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Ontario’s new ‘It’s happening here’ ads slammed as waste of taxpayers’ dollars

A new taxpayer-funded advertising campaign by Premier Doug Ford’s government touting the Ontario economy and provincial investments is facing criticism as a wasteful way to spend public money. 

The multi-media ad blitz is entitled “It’s Happening Here” and includes TV commercials that have aired during such choice time slots as the Grammy Awards and the NHL all-star game. 

“What if we told you there’s a place where it’s all happening?” the announcer says in one version of the ad, as a bearded farmer unloads sacks from a flatbed trailer. 

“A place where more people are going to work than ever before. A place that’s building new roads and highways,” the script continues, under video of commuters on a train, followed by a dog with its head out a car window. 

“And what if we told you, you already live here?” the ad concludes, as the word Ontario appears on the screen. 

WATCH | The 60-second version of the Ontario government’s new TV ad:

Government of Ontario’s new TV ad ‘It’s happening here’

2 days ago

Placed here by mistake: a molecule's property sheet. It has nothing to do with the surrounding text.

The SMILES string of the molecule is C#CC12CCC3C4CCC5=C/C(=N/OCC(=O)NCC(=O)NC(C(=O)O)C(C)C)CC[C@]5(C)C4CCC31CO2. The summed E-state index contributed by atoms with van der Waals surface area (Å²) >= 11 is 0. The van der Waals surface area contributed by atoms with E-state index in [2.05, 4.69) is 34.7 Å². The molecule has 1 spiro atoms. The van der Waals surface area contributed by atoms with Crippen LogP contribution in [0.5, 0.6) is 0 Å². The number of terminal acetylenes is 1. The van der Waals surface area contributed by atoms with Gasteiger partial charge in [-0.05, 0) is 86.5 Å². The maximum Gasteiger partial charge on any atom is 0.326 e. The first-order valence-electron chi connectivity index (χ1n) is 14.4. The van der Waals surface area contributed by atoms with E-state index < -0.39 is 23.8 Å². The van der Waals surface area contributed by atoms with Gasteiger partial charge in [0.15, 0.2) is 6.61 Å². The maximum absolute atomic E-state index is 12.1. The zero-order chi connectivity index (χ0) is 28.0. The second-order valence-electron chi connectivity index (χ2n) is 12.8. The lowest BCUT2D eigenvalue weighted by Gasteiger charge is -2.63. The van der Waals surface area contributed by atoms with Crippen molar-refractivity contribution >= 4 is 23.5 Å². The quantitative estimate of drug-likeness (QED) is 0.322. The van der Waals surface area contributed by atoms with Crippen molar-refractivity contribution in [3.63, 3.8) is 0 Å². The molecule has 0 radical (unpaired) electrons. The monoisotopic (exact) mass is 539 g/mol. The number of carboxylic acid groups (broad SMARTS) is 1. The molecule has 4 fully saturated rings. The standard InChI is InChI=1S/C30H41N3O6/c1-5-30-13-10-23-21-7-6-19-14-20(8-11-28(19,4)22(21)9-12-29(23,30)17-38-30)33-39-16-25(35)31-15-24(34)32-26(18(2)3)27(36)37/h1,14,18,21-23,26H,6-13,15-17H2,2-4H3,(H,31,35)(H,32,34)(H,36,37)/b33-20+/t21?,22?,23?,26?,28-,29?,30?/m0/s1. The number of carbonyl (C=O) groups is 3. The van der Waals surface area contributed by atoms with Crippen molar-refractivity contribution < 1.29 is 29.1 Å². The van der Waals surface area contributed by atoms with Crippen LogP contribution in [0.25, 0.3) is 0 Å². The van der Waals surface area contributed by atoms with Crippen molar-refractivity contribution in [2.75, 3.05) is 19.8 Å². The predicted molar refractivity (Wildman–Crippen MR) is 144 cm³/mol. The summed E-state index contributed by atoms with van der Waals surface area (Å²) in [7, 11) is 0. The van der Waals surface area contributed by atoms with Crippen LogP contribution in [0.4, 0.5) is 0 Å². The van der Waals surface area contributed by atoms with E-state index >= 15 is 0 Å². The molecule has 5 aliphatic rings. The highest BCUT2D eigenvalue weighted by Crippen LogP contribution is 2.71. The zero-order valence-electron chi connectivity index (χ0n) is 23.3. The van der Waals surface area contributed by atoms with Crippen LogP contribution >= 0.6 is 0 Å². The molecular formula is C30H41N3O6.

Duration 1:00

This advertisement, paid for by Ontario taxpayers, has aired in prime timeslots, including the NHL all-star game and the Grammy Awards.

The campaign also includes radio spots with similar scripting, as well as ads on billboards, transit and social media sites. An official in the premier’s office declined to reveal how much the province is spending on the ads.  

“The campaign is designed to instill pride in the many accomplishments of Team Ontario and confidence in the province’s economy, especially at a time of global economic uncertainty,” said Ford’s director of media relations Caitlin Clark in an email to CBC News. 

The cost of the ads will eventually be made public, when the auditor general’s annual report on government advertising is released at the end of the year. 

A similar ad campaign called “Ontario Is Getting Stronger” that ran in the months leading up to the 2022 provincial election cost $13.5 million, then-auditor general Bonnie Lysyk said in that year’s report.

The NDP’s critic on affordability issues, MPP Bhutila Karpoche, says the new advertising campaign shows the government is out of touch with the majority of Ontarians and their struggles.  

“When I see the ad, I see the Ford Conservative government spending money telling the people of Ontario, ‘Look how good you have it,'” Karpoche said in an interview. 

Ontario Premier Doug Ford makes an announcement at The Ottawa Hospital's Civic campus March 25, 2022.
The ad campaign is designed to to instill pride in the accomplishments of ‘Team Ontario’ and confidence in the province’s economy, said a spokesperson for Premier Doug Ford. (Justin Tang/The Canadian Press)

“This ad is basically giving themselves a pat on their back for a job well done, when the job is nowhere near being done,” she said.

Ads slammed as ‘puff pieces’

The Ontario director of the Canadian Taxpayers Federation, Jay Goldberg, says this is not the sort of advertising that should be funded by public money.